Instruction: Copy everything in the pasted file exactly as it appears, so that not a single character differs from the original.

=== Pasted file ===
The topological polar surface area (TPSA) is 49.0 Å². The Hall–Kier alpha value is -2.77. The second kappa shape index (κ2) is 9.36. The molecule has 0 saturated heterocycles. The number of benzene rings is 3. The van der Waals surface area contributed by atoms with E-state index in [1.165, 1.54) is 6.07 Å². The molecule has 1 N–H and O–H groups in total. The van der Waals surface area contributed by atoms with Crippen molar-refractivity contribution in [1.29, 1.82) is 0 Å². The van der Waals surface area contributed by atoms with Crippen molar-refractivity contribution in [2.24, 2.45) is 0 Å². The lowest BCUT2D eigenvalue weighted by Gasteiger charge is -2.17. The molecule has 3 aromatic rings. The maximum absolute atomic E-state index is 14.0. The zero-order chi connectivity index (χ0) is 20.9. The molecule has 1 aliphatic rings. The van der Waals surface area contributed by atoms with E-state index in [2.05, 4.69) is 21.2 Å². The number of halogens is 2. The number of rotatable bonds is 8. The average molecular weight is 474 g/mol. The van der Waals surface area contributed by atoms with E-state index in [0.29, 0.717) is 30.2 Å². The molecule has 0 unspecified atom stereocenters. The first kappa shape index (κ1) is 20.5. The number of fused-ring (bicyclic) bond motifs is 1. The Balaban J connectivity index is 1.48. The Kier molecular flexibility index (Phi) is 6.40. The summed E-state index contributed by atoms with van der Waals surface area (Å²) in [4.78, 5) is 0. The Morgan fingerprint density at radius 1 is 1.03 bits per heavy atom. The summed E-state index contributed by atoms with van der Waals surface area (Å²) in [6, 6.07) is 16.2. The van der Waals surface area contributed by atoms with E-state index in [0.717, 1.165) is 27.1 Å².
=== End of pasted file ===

The topological polar surface area (TPSA) is 49.0 Å². The Hall–Kier alpha value is -2.77. The second kappa shape index (κ2) is 9.36. The molecule has 0 saturated heterocycles. The number of benzene rings is 3. The van der Waals surface area contributed by atoms with E-state index in [1.165, 1.54) is 6.07 Å². The molecule has 1 N–H and O–H groups in total. The van der Waals surface area contributed by atoms with Crippen molar-refractivity contribution in [1.29, 1.82) is 0 Å². The van der Waals surface area contributed by atoms with Crippen molar-refractivity contribution in [2.24, 2.45) is 0 Å². The lowest BCUT2D eigenvalue weighted by Gasteiger charge is -2.17. The molecule has 3 aromatic rings. The maximum absolute atomic E-state index is 14.0. The zero-order chi connectivity index (χ0) is 20.9. The molecule has 1 aliphatic rings. The van der Waals surface area contributed by atoms with E-state index in [2.05, 4.69) is 21.2 Å². The number of halogens is 2. The number of rotatable bonds is 8. The average molecular weight is 474 g/mol. The van der Waals surface area contributed by atoms with E-state index in [0.29, 0.717) is 30.2 Å². The molecule has 0 unspecified atom stereocenters. The first kappa shape index (κ1) is 20.5. The number of fused-ring (bicyclic) bond motifs is 1. The Balaban J connectivity index is 1.48. The Kier molecular flexibility index (Phi) is 6.40. The summed E-state index contributed by atoms with van der Waals surface area (Å²) in [4.78, 5) is 0. The Morgan fingerprint density at radius 1 is 1.03 bits per heavy atom. The summed E-state index contributed by atoms with van der Waals surface area (Å²) in [6, 6.07) is 16.2. The van der Waals surface area contributed by atoms with E-state index in [0.717, 1.165) is 27.1 Å².